Monday, June 6, 2011

And once you're out the door...

Tips for Traveling with Children


1. If you are flying, when you arrive at the airport, kindly ask the agent checking you in if the flight is full.  Some agents at some airlines will “block” a seat next to you if the flight isn’t full.  Though it won’t have saved you from purchasing a seat, it is always nice to have room to spread out, especially with a child in tow.

2. As an alternative to the previous tip, consider booking seats apart from your partner.  That way, one of you can rest while the other takes care of your child or children.  Don’t forget to switch mid-flight.

3. When going through airport security or customs, be on the lookout for lines for families.  They are often shorter, and perhaps more importantly, you will feel less stressed dealing with folding your stroller, managing your children, untying their shoes before going through security, etc. (though we highly recommend slip-on shoes for all!).

4. Remember that no matter how stressed you are, airline employees will always be nicer to you than they are to the person next to you screaming at them.

5. While walking through a crowded place, if you have more children than there are adult hands, tell your children to form a “family chain" or "family snake" and make a game out of everyone keeping their hands held together with no one breaking the chain.

6. Dress your child in bright or distinctive clothing to help avoid losing him in a crowd.  Also, each morning of your vacation, take a photo of your child on your cell phone so that if, heaven forbid, you were to lose your child, you could show people exactly what your child looks like and what he is wearing that day.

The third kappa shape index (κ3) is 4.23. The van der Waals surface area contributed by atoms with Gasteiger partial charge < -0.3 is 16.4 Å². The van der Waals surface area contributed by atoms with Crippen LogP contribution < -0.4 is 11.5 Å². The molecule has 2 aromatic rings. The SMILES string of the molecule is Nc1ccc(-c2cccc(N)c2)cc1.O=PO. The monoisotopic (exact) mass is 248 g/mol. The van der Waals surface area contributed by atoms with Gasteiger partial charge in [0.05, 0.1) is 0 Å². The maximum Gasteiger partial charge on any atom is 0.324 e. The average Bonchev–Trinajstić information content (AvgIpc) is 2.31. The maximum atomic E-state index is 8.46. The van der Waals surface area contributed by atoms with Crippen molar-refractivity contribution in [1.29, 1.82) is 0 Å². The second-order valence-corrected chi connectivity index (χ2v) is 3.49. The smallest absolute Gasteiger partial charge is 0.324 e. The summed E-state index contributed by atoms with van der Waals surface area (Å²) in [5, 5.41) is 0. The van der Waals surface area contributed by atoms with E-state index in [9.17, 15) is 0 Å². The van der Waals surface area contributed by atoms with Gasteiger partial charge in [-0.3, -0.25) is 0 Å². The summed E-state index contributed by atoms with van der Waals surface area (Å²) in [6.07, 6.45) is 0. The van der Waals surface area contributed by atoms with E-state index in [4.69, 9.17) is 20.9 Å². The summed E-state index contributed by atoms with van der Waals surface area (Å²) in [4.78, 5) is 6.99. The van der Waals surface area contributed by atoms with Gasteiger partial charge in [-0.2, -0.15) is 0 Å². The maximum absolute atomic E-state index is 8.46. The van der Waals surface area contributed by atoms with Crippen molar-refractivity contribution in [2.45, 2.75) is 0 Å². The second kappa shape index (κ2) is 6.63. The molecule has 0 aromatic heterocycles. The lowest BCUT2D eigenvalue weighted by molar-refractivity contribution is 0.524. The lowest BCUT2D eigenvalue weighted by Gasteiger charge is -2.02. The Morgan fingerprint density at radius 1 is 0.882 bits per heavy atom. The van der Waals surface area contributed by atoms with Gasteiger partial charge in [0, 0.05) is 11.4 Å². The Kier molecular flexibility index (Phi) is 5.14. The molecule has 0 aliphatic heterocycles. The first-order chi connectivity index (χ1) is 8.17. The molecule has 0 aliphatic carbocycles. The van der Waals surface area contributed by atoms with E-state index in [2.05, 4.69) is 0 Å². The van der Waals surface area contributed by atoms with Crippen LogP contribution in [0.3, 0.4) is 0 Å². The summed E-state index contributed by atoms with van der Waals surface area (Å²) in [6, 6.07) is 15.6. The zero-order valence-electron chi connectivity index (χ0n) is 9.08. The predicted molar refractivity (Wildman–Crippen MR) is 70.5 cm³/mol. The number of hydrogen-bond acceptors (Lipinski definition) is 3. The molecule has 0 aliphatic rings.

7. When changing time zones, maintain your child’s home schedule in the new time zone.  If your child typically naps at 2 p.m., have him nap at 2 p.m. wherever you’ve traveled.  If bedtime is at 7 p.m., it should remain seven p.m. in the new time zone.  It might be rough for the first day or two, but it will work much better over the course of the vacation.

8. When traveling to a new time zone, keep your child outside in the sun to the extent possible to get his circadian rhythms acclimated to the new time zone. 

9. When you arrive at a large, crowded place, set up a meeting spot right away.  If your child gets lost, both you and she will know where to go.  If your child is not old enough to find the meeting spot himself, tell him to look for a mommy with children and tell that mommy that the he is lost. 

10. Always have your contact information on your child in some way.  You can use a safety pin to pin it to the inside of your child’s clothing, a sticker on her back, or a card in a pocket that zip or snaps.  (One of Capital Baby Planners’ team members once wrote her contact information in permanent marker on her child’s arm at Disney World – not so pretty, but it did the job!)

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